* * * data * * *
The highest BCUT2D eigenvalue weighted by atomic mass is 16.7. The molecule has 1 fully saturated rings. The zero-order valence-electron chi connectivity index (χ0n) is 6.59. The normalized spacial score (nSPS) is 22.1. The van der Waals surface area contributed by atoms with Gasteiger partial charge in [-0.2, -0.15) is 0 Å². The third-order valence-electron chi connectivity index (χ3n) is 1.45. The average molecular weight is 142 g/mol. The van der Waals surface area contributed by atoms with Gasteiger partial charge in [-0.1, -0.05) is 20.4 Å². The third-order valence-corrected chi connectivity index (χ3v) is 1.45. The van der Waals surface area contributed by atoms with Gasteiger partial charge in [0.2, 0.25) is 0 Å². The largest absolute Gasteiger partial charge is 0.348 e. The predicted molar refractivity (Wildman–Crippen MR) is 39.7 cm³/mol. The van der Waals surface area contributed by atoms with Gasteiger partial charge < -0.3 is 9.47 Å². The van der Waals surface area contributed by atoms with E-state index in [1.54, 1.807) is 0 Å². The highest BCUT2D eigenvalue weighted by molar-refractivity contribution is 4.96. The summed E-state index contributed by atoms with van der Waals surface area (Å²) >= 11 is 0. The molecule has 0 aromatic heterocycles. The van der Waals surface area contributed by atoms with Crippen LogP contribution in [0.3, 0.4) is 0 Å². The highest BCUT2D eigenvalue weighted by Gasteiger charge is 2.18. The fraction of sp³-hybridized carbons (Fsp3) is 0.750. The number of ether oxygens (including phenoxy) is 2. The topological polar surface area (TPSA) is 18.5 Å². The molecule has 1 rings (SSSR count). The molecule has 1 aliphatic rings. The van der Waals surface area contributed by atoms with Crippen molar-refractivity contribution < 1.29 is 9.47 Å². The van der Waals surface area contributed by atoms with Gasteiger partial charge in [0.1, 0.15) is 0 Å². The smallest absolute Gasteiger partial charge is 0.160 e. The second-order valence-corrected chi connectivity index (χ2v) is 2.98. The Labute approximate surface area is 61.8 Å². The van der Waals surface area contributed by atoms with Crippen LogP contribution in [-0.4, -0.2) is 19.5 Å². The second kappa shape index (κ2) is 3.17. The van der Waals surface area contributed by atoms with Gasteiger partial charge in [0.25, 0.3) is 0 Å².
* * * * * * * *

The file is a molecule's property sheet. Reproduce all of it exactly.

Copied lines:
The highest BCUT2D eigenvalue weighted by atomic mass is 16.7. The molecule has 1 fully saturated rings. The zero-order valence-electron chi connectivity index (χ0n) is 6.59. The normalized spacial score (nSPS) is 22.1. The van der Waals surface area contributed by atoms with Gasteiger partial charge in [-0.2, -0.15) is 0 Å². The third-order valence-electron chi connectivity index (χ3n) is 1.45. The average molecular weight is 142 g/mol. The van der Waals surface area contributed by atoms with Gasteiger partial charge in [-0.1, -0.05) is 20.4 Å². The third-order valence-corrected chi connectivity index (χ3v) is 1.45. The van der Waals surface area contributed by atoms with Gasteiger partial charge in [0.2, 0.25) is 0 Å². The largest absolute Gasteiger partial charge is 0.348 e. The predicted molar refractivity (Wildman–Crippen MR) is 39.7 cm³/mol. The van der Waals surface area contributed by atoms with Gasteiger partial charge < -0.3 is 9.47 Å². The van der Waals surface area contributed by atoms with E-state index in [1.54, 1.807) is 0 Å². The highest BCUT2D eigenvalue weighted by molar-refractivity contribution is 4.96. The summed E-state index contributed by atoms with van der Waals surface area (Å²) >= 11 is 0. The molecule has 0 aromatic heterocycles. The van der Waals surface area contributed by atoms with Crippen LogP contribution in [0.3, 0.4) is 0 Å². The highest BCUT2D eigenvalue weighted by Gasteiger charge is 2.18. The fraction of sp³-hybridized carbons (Fsp3) is 0.750. The number of ether oxygens (including phenoxy) is 2. The topological polar surface area (TPSA) is 18.5 Å². The molecule has 1 rings (SSSR count). The molecule has 1 aliphatic rings. The van der Waals surface area contributed by atoms with Crippen molar-refractivity contribution < 1.29 is 9.47 Å². The van der Waals surface area contributed by atoms with Gasteiger partial charge in [0.1, 0.15) is 0 Å². The smallest absolute Gasteiger partial charge is 0.160 e. The second-order valence-corrected chi connectivity index (χ2v) is 2.98. The Labute approximate surface area is 61.8 Å². The van der Waals surface area contributed by atoms with Crippen LogP contribution in [-0.4, -0.2) is 19.5 Å². The second kappa shape index (κ2) is 3.17. The van der Waals surface area contributed by atoms with Gasteiger partial charge in [0.25, 0.3) is 0 Å².